NYC Bike Share figures don’t add up

By Alex Thompson

(EDIT – I’m happy NYC is getting a massive bike share in place, but find the figures curious.)

$50 million.  That’s what Alta Planning says that the New York City bike share system – unveiled this week – will cost to run each year.

That figure seemed really high to me, so I hit page-up, and saw that the system will have 10,000 bikes.  Do the division:

$50,000,000 per year / 10,000 bikes = $5,000 per bike per year

Five grand per bike per year?  I just don’t see how that can make financial sense.  How can a system cost that much per bike per year.  Even if there’s substantial administrative overhead, that implies you’d be spending thousands of dollars per bike per year administrating the system.

And keep in mind, the press releases seem to suggest this $50 million figure does not include the initial investment.  So it’s not as if this is the start up cost.

NYC riders in 2008

NYC cyclists, Halloween, 2008. Photo by Alex C Thompson

Perhaps figures like this are the reason that NYC will not spend any public money (apart from the allocation of public space) for the bike share system.  In way, that’s a sad sign of the times.  Why can’t a city make the relatively small investment in a bike share system?  They do it for every other transportation system – government spends enormous capital on roads, airports, subways . . . but we can’t afford a bike share system?  Government makes those investments despite recession, in spite of falling revenues.

Here in LA former Mayor Richard Riordan and allies have long been investigating a bike share system for LA.  Word on the street is that private operators won’t do it because the estimated liability costs are too high.  They think LA is that dangerous to ride.

Maybe that’s why it’s costing NYC $5,000 per bike per year – insurance.  If the insurance policy is just 1/3 of the $50 million yearly – $17 million – what does that imply the operator expects in terms of injuries and fatalities?  It’s a stark reminder of how far we have to realize bike friendliness.

If someone has firm figures or insight, I’d love to hear it.

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8 Responses to “NYC Bike Share figures don’t add up”

  1. Here’s a pdf on installation and operation costs for Capital Bikeshare, which is a Alta bike sharing system.

    http://www.mwcog.org/uploads/committee-documents/aF5WWV9Z20110609085152.pdf

  2. From Dennis’ link, the start-up cost is pretty close to $5k per bike but the annual costs are less (on average, $16-18.6 million for maintenance [1,2], $1.7 million for bike replacement and $600k for terminal/station replacement [2]). The London scheme costs $37 million per year with 6000 bikes [3] so it’s not unreasonable to think that $50 million for 10000 bikes is accurate. The important thing to note is that the London scheme is turning a profit [3]. It’s the most profitable method of transportation the city has invested in.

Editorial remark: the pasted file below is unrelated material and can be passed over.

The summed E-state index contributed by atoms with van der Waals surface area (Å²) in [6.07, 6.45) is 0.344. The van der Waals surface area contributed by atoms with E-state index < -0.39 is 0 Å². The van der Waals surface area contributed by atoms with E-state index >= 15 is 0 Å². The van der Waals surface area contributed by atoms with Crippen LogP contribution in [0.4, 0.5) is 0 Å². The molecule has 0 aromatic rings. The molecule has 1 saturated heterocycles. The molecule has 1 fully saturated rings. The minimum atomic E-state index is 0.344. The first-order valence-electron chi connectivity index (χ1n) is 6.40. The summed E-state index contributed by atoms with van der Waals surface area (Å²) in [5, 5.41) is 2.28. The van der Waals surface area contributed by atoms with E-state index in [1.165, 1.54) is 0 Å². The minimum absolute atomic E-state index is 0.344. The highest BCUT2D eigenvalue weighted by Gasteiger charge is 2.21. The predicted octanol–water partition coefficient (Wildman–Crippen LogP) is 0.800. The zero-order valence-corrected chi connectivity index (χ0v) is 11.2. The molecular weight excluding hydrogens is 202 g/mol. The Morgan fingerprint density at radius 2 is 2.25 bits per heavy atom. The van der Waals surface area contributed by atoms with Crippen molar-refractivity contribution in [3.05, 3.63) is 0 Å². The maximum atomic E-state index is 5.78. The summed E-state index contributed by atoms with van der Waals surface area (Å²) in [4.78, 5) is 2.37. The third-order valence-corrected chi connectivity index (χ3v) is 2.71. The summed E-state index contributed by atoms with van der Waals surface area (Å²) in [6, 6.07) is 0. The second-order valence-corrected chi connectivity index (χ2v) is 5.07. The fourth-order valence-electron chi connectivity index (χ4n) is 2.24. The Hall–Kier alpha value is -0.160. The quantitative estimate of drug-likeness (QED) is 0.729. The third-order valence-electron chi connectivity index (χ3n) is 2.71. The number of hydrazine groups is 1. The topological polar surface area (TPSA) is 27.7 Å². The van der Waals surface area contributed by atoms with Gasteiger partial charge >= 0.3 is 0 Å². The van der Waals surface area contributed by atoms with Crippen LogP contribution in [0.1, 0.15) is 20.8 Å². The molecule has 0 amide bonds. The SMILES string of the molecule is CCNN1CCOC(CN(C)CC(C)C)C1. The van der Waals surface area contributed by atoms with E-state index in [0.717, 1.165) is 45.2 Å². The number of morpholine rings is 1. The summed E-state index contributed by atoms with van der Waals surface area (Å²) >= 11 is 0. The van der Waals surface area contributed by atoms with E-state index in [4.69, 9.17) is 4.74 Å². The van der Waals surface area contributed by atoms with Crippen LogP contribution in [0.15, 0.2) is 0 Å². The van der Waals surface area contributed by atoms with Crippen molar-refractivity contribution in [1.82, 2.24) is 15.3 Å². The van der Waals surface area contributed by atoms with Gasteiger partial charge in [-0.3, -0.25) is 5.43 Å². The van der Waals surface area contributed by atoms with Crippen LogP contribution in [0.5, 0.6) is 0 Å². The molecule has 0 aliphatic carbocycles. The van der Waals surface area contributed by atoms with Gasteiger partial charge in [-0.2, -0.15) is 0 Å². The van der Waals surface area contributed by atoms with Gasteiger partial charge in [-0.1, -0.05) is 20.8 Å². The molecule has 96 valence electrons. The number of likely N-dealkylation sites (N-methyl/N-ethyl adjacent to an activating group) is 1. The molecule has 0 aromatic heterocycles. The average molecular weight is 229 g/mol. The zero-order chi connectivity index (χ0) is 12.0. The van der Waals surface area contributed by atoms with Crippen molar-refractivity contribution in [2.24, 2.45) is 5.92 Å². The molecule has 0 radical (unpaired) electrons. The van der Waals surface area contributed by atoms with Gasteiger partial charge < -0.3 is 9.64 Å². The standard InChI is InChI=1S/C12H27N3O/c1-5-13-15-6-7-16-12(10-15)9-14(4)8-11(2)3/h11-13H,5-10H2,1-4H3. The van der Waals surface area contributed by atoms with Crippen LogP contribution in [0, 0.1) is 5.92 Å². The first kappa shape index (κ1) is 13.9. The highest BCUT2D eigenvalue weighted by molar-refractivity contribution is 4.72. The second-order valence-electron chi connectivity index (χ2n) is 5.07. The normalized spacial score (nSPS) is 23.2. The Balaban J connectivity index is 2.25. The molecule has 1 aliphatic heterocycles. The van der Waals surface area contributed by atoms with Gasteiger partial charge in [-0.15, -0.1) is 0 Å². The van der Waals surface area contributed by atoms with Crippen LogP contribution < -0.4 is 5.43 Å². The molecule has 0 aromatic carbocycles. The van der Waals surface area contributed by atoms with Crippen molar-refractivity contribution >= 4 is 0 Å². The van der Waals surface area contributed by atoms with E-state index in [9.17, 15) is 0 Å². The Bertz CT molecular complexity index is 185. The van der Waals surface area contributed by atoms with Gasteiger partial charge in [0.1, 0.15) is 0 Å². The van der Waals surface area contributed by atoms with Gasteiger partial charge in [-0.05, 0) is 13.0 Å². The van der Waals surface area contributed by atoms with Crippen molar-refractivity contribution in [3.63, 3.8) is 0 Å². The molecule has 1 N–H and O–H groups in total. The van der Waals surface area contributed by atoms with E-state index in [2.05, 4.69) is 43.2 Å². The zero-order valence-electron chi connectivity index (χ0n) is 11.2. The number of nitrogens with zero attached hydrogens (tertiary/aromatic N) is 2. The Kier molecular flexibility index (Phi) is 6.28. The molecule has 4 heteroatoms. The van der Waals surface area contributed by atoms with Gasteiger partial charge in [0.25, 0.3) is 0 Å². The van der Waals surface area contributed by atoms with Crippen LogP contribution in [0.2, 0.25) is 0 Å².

[1] http://www.nctr.usf.edu/jpt/pdf/JPT12-4DeMaio.pdf
    [2] http://www.mwcog.org/uploads/committee-documents/aF5WWV9Z20110609085152.pdf
    [3] http://www.guardian.co.uk/environment/green-living-blog/2010/oct/13/london-bike-hire-profit

  3. Could it be that there’s some crazy high upfront cost and they’re averaging it out over the course of the bike share system’s lifetime?

  4. Wow – did anyone open up Dennis’ pdf? The cost of single bike station is astronomical!

  5. And why is the 10-yr replacement cost for the station double the initial cost? I don’t see it explained. Inflation?

    Another model is JCDecaux, which already has a deal with City of LA for street furniture (avec publicité), and they have rolled out bikeshares in Paris & Lyon. Their model is heavily-subsidized hardware (incl. bikes/stations) in exchange for ad revenue.

    Chicago talked to them but went with B-Cycle. Don’t have the figures.

    I’d be interested to know if unit cost for installation, upkeep & admin increases or decreases with scale. 10k bikes is huge!

  6. From what I can grok based on the numbers of bikes this seems also similar in cost to Nice Ride in Minneapolis based on their expansion plans and funding for phase Ii:

    http://blogs.citypages.com/blotter/2011/03/nice_ride_minnesota_growing.php

  7. For that price (over $6k per bike), it would probably be cheaper to do away with the fancy technology, simply install low-tech bike corrals, and fill them with publicly-owned bikes. Bike theft would be high, but we could replace every bike every year and still come out ahead.

  8. @Joe B – I’m starting to agree – it seems like a lot of money and where’s all that money ultimately end up? Like you said, it might be better just to give away bikes. I can’t see our society doing that though – the notion of anything for free is antithetical to how we do things.

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